FEWS Mozambique Food Security Warning - Shocks necessitate immediate food assistance

Situation Report
Originally published

Immediate food assistance needed due to drought, floods, cyclone

Immediate food assistance is needed for 520,000 people in Mozambique until March 2008 due to increasing food insecurity, according to recent monitoring by the Vulnerability Assessment Group of the Technical Secretariat for Food Security and Nutrition (GAV/SETSAN). Slow deliveries of emergency supplies, high food prices and limited coping strategies, particularly in the southern portion of the country, are exacerbating existing food insecurity. An additional 140,000 people are at risk of food insecurity and may need humanitarian assistance from October to March 2008 if ongoing harvests for the second agricultural season cannot mitigate current vulnerabilities.

Figure 1. Hazard-affected areas of Mozambique

Significant rainfall deficits, combined with other shocks that affected Mozambique in early 2007 – including Cyclone Favio, which struck parts of southern and central Mozambique in February, and flooding along the Zambezi River in February and March (Figure 1) – led to production levels in southern Mozambique that were 27 percent below the 2005/06 season and 18 percent below the five-year average. While the lean period normally starts in October, below-normal main-season agricultural production in the south will likely cause this year's hunger season to begin a month early.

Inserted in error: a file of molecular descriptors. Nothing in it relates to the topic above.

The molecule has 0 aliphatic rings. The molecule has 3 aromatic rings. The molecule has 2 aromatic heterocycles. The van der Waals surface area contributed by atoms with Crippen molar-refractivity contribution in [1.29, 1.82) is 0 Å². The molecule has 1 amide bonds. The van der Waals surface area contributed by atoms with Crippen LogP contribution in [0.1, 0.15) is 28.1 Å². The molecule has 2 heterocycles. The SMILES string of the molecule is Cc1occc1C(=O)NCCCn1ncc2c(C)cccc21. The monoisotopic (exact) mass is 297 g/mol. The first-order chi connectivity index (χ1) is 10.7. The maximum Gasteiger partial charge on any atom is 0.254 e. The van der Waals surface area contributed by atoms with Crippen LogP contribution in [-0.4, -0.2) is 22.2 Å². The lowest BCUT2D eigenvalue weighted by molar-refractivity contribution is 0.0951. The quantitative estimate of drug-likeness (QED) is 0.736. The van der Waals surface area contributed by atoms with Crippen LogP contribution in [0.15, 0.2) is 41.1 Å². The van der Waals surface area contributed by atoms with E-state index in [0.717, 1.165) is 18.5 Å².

Average maize prices in southern Mozambique in mid-August were 30 percent higher than last year at this time and about 50 percent higher than the five-year average, limiting market access to food for the majority of households. Despite maize production surpluses in the north and parts of the central provinces, trade flows are likely to be insufficient to cover production deficits in the south, given the high cost of transportation to the region.

As the country approaches the main 2007/08 agriculture season, planning for and implementation of inputs trade fairs and the expansion of drought-mitigation activities is recommended. Urgent resource mobilization for food aid and other inputs is also needed.